I have to admit, when I first read the details about Clear Channel's new erockster initiative I was skeptical. But after actually checking it out, I have to give props to what looks to be an excellent music resource.
To be sure, it's difficult to give much praise to erockster given all the silliness surrounding its launch. First, the name. It impressively manages to bundle three new media clichés into one works: all lowercase letters, the "e" prefix, AND the "ster" suffix. What happened, couldn't afford the "i" as well?
Then there's the launch strategy. OK I liked the idea of debuting its programming on a local radio station during Coachella. It showcased both the multi-format and cross-platform elements of the initiative. But come on, pretending to be a pirate underground radio station hijacking a local channel -- To the point of disguising the DJs voice with a mechanical voicecoder -- is exactly the kind of corporate stunt that marketing types think is cool, but it kind of comes off like the suburban kid who's trying to prove that he's gangsta -- pretty transparent. I mean you're Clear Channel—The Evil Freaking Empire! You lost any indie cred you may have had long ago, and it's not coming back.
But I came here to praise erockster, not to bury it.
Over the years, critics have leveled numerous complaints against CC for its practice of standardized playlists and uninspired programming. erockster is the company's first sign of addressing them.
Its format is everything CC's traditional radio stations are not-eclectic, experimental, even (dare I say) good. It places trust in the musical tastes of its producers rather than a playlist based on focus groups, as well as in the listeners themselves. The result is a very easy-to-listen-to mix of hits, deep cuts and new music that never once got annoying or repetitive after a full day of streaming.
Aside from the music, I'm also impressed by the format. It's an interesting blend of new media tech with old-school programming. The best new media efforts are those firmly grounded in the traditional roots of how people discover and enjoy music. Yes, users can suggest the music they like best, but the programming is still overseen by human curators who interpret users tastes.
This balance applies to the distribution as well: a cross-platform mix of online and terrestrial where both channels benefit from the core competencies of the other. CC, for instance, plans to syndicate erockster's programming into a two-hour radio show that will air on its terrestrial airwaves as well as on an HD subchannel.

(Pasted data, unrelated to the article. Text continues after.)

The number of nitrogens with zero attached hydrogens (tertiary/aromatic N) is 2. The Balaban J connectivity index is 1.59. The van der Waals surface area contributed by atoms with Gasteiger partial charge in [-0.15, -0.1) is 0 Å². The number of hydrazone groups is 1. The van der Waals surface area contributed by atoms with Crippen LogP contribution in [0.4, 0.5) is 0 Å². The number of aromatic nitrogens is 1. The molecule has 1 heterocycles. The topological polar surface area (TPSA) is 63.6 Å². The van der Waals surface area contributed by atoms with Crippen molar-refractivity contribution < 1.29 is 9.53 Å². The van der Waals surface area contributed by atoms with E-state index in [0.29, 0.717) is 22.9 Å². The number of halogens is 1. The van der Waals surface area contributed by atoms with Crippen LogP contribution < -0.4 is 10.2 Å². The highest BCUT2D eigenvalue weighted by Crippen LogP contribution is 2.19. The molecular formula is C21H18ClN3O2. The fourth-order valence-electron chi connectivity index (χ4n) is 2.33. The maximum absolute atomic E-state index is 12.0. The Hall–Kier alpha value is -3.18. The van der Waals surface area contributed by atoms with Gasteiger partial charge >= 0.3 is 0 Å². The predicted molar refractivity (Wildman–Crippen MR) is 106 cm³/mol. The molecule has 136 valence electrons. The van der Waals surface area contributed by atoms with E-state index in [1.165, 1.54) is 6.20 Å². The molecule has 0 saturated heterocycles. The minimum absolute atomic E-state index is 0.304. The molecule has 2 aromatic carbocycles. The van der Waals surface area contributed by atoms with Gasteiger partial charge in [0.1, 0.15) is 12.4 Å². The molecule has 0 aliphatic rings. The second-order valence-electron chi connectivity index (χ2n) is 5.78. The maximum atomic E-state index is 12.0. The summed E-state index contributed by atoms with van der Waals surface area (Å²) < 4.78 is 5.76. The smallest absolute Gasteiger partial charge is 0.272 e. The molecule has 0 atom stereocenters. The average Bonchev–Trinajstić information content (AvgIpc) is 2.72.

But what's really different about erockster is that it's a nationwide play, a sharp departure from the company's previous insistence that radio as a local medium. It has me intrigued about what's next over there. The head of CC's online music and radio unit Evan Harrison says more big new media moves will be announced in the coming weeks, so stay tuned to see whether erockster is the start of a turn for the better, or just more of the same.
I've covered the mobile market since 1996 and if there's one common thread I can pull from the many evolutions and changes to the market since it's this -- mobile companies are too in love with their own technology.
Almost every mobile content offering available today is the result of what the technology allows, not what customers actually want.
Take, for example, the recent live stream of a Madonna concert by Verizon. On the surface it's a great move: superstar act performing songs from her new album for the very first time (no pun intended) LIVE on the Verizon network.
But honestly -- so what? Other than the big check Verizon wrote for the exclusive content, how does this help the music industry?
It's not that the technology used to stream live video on a mobile phone isn't cool or useful, it is. I'm just questioning whether a Madonna concert is really the best content for it.
If I'm such a big Madonna fan that just can't wait to see the debut performance of her new album, why on earth would I do so watching from a small screen on crappy speakers? Don't you think I'd make a point of being at home in front of a computer with a bigger screen and better speakers watching it on MSN via Control Room?
OK maybe there's some novelty factor in whipping out a phone at the bar and showing your friends what Madonna is doing RIGHT NOW, or a few fans may be stuck at work or something where they can't get to a computer, but I hardly think that's a mass-market product.
Now, the people at Verizon aren't stupid, and are fully aware of this. They streamed the Madonna concert as a marketing/PR effort to establish themselves as the most innovative mobile music provider in the U.S. and win points with labels.
And to be clear, there is no more innovative mobile music provider or bigger friend to the music industry than Verizon. It is the only operator that bundles ringback tones with ringtones; the only one that allows users to buy full tracks and ringtones from its MusicID service; and the only one that makes mobile music part of its core marketing message.
So I'm looking forward to Verizon's next REAL mobile music advancement being something that customers actually want -- the ability to send their friends music recommendations, or search for a song and be able to listen to it in full, or a phone that can act as a fully-functional MP3 player without sacrificing any of the capabilities of their iPod.
Those are the things that truly advance the mobile music market, not this live streaming snake oil.